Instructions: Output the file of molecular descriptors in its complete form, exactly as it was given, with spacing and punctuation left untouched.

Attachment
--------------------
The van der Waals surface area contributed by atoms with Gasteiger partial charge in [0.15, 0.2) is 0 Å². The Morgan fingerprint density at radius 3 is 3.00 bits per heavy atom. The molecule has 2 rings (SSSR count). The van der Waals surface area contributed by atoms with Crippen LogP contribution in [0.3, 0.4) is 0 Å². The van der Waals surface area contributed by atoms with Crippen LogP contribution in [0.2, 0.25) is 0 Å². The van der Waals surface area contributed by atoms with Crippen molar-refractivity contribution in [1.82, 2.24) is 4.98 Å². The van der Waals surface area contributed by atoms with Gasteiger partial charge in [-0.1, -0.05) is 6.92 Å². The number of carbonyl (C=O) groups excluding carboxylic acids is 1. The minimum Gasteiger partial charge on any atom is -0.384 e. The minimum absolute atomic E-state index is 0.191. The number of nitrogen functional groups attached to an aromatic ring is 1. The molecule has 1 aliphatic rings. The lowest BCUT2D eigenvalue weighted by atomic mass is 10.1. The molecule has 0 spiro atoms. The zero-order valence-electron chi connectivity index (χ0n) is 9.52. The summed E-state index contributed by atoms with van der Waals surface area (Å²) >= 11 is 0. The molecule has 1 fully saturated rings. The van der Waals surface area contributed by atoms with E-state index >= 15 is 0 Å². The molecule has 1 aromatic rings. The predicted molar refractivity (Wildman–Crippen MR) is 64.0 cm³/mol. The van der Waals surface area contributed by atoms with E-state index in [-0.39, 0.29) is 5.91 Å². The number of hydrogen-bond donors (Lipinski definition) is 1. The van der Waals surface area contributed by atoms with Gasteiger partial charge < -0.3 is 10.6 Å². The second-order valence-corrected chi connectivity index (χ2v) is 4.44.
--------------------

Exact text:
The van der Waals surface area contributed by atoms with Gasteiger partial charge in [0.15, 0.2) is 0 Å². The Morgan fingerprint density at radius 3 is 3.00 bits per heavy atom. The molecule has 2 rings (SSSR count). The van der Waals surface area contributed by atoms with Crippen LogP contribution in [0.3, 0.4) is 0 Å². The van der Waals surface area contributed by atoms with Crippen LogP contribution in [0.2, 0.25) is 0 Å². The van der Waals surface area contributed by atoms with Crippen molar-refractivity contribution in [1.82, 2.24) is 4.98 Å². The van der Waals surface area contributed by atoms with Gasteiger partial charge in [-0.1, -0.05) is 6.92 Å². The number of carbonyl (C=O) groups excluding carboxylic acids is 1. The minimum Gasteiger partial charge on any atom is -0.384 e. The minimum absolute atomic E-state index is 0.191. The number of nitrogen functional groups attached to an aromatic ring is 1. The molecule has 1 aliphatic rings. The lowest BCUT2D eigenvalue weighted by atomic mass is 10.1. The molecule has 0 spiro atoms. The zero-order valence-electron chi connectivity index (χ0n) is 9.52. The summed E-state index contributed by atoms with van der Waals surface area (Å²) >= 11 is 0. The molecule has 1 fully saturated rings. The van der Waals surface area contributed by atoms with E-state index >= 15 is 0 Å². The molecule has 1 aromatic rings. The predicted molar refractivity (Wildman–Crippen MR) is 64.0 cm³/mol. The van der Waals surface area contributed by atoms with E-state index in [-0.39, 0.29) is 5.91 Å². The number of hydrogen-bond donors (Lipinski definition) is 1. The van der Waals surface area contributed by atoms with Gasteiger partial charge < -0.3 is 10.6 Å². The second-order valence-corrected chi connectivity index (χ2v) is 4.44.